An experiment was conducted to test the hypothesis that when diets are not adjusted to contain equivalent amounts of metabolizable energy, weanling pigs fed diets containing corn ground to smaller particles sizes will have an improved gain to feed ratio relative to pigs fed corn containing corn ground to larger particle sizes.

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Effects of including conventional or high protein canola meals in diets for nursery pigs

Canola meal is a by-product of the canola oil industry. Conventional canola meal contains about 37% crude protein, and is a good protein source for swine diets. New varieties of canola with seeds that contain less fiber and more protein than conventional canola seeds have been hybridized. The meals produced from these new hybrids have a crude protein content similar to that of dehulled soybean meal (Table 1). No data exist on how feeding these high protein canola meals to weanling pigs affects growth performance. Inclusion levels also have not been established for the use of these products in nursery diets.

An experiment was conducted to determine the effect on growth performance of including conventional or high protein canola meals at different levels in diets fed to weanling pigs.

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Growth performance of weanling pigs fed diets containing copra meal, palm kernel expellers, or palm kernel meal

Jaworski, N. W., J. C. González-Vega, and H. H. Stein. 2013. Growth performance of weanling pigs fed diets containing copra meal, palm kernel expellers, or palm kernel meal. J. Anim. Sci 91(E-Suppl. 2):706 (Abstr.) Link to abstract

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Effects of adjusting the standardized ileal digestibility (SID) amino acids in heat damaged soybean meal (SBM) or distillers dried grains with solubles (DDGS) in diets on performance of weanling pigs

Almeida, F. N., J. K. Htoo, J. Thomson, and H. H. Stein. 2013. Effects of adjusting the standardized ileal digestibility (SID) amino acids in heat damaged soybean meal (SBM) or distillers dried grains with solubles (DDGS) in diets on performance of weanling pigs. J. Anim. Sci. 91(E-Suppl. 2):686 (Abstr.) Link to abstract

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Effects of dietary soybean oil on pig growth performance, retention of protein, lipids, and energy, and the net energy of corn in diets fed to growing or finishing pigs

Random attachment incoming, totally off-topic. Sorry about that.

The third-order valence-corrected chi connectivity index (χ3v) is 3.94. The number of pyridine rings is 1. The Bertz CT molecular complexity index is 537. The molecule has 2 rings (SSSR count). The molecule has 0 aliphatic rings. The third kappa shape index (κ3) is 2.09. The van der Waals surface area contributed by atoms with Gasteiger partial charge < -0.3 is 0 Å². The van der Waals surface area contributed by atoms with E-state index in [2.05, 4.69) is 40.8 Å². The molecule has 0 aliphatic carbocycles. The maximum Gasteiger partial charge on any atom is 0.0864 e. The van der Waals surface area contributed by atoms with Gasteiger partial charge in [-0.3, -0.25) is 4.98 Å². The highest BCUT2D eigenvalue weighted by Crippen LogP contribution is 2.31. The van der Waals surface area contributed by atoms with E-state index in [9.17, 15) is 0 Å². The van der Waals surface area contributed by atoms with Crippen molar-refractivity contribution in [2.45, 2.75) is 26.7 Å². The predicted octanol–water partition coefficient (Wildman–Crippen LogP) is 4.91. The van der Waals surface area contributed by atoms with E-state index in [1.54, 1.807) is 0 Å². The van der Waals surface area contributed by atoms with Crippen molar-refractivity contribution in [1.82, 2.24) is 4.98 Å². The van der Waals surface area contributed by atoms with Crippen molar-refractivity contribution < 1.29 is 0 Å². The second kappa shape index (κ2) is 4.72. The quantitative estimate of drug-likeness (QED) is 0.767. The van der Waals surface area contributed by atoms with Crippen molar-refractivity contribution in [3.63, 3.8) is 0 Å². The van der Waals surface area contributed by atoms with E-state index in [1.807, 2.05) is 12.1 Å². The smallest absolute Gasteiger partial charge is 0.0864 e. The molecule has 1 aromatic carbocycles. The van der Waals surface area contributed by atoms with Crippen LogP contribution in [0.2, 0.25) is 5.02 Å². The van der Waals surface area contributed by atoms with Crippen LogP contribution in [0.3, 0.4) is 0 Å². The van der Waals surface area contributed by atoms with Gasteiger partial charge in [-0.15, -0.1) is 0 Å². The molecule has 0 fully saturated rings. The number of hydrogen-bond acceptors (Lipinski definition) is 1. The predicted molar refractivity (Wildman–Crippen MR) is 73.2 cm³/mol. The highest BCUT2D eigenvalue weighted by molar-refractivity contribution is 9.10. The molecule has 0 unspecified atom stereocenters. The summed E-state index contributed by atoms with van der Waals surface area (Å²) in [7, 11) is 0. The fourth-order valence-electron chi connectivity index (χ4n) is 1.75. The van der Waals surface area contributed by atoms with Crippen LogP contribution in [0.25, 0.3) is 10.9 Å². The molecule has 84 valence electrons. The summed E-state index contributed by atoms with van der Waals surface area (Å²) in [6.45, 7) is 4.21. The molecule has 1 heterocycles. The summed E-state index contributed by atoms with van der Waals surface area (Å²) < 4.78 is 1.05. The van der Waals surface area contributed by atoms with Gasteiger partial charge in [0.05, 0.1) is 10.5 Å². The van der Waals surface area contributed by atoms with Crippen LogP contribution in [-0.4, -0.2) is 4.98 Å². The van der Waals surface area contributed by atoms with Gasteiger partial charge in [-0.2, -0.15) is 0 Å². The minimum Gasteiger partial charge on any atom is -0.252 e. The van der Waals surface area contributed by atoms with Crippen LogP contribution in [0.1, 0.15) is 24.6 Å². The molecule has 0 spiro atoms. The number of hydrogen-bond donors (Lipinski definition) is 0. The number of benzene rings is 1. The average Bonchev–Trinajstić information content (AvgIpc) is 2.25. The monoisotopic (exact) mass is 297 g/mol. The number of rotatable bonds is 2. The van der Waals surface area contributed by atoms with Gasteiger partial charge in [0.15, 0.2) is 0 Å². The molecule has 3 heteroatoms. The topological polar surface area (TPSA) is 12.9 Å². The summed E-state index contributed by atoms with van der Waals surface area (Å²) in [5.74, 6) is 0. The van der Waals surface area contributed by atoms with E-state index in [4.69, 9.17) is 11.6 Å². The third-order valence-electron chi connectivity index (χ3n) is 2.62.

Kil, D. Y., F. Ji, L. L. Stewart, R. B. Hinson, A. D. Beaulieu, G. L. Allee, J. F. Patience, J. E. Pettigrew, and H. H. Stein. 2013. Effects of dietary soybean oil on pig growth performance, retention of protein, lipids, and energy, and the net energy of corn in diets fed to growing or finishing pigs. J. Anim. Sci. 91:3283-3290. Link to full text (.pdf)

Effects of different corn particle sizes on growth performance for weanling pigs

The metabolizable energy content of corn ground to smaller particle sizes is greater than that of corn ground to larger particle sizes, because the reduced particle size provides more surface area for digestive enzymes to act on. This results in more starch being digested in the small intestine with a subsequent absorption of glucose.

Currently, nutritionists recommend feeding corn ground to an average particle size of 650 to 700 µm. However, it may be advisable to formulate diets containing corn ground to smaller particle sizes due to the greater ME in these diets. If diets are formulated to a constant ME, the inclusion of added fat can be reduced if corn ground to a smaller particle size is used.

In a previous experiment, growth performance did not differ among growing-finishing pigs (average initial body weight: 32 kg) fed diets containing corn ground to particle sizes ranging from 339 to 865 µm if diets were formulated to the same ME by reducing the concentration of added fat as corn particle size was reduced. The experiment discussed in this report was conducted to test the hypothesis that added fat can be reduced in diets fed to weanling pigs if corn ground to a smaller particle size is used.

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Effects of dietary soybean hulls and wheat middlings on body composition, nutrient and energy retention, and the net energy of diets and ingredients fed to growing and finishing pigs

Stewart, L. L., D. Y. Kil, F. Ji, R. B. Hinson, A. D. Beaulieu, G. L. Allee, J. F. Patience, J. E. Pettigrew, and H. H. Stein. 2013. Effects of dietary soybean hulls and wheat middlings on body composition, nutrient and energy retention, and the net energy of diets and ingredients fed to growing and finishing pigs. J. Anim. Sci. 91:2756-2765. Link to full text (.pdf)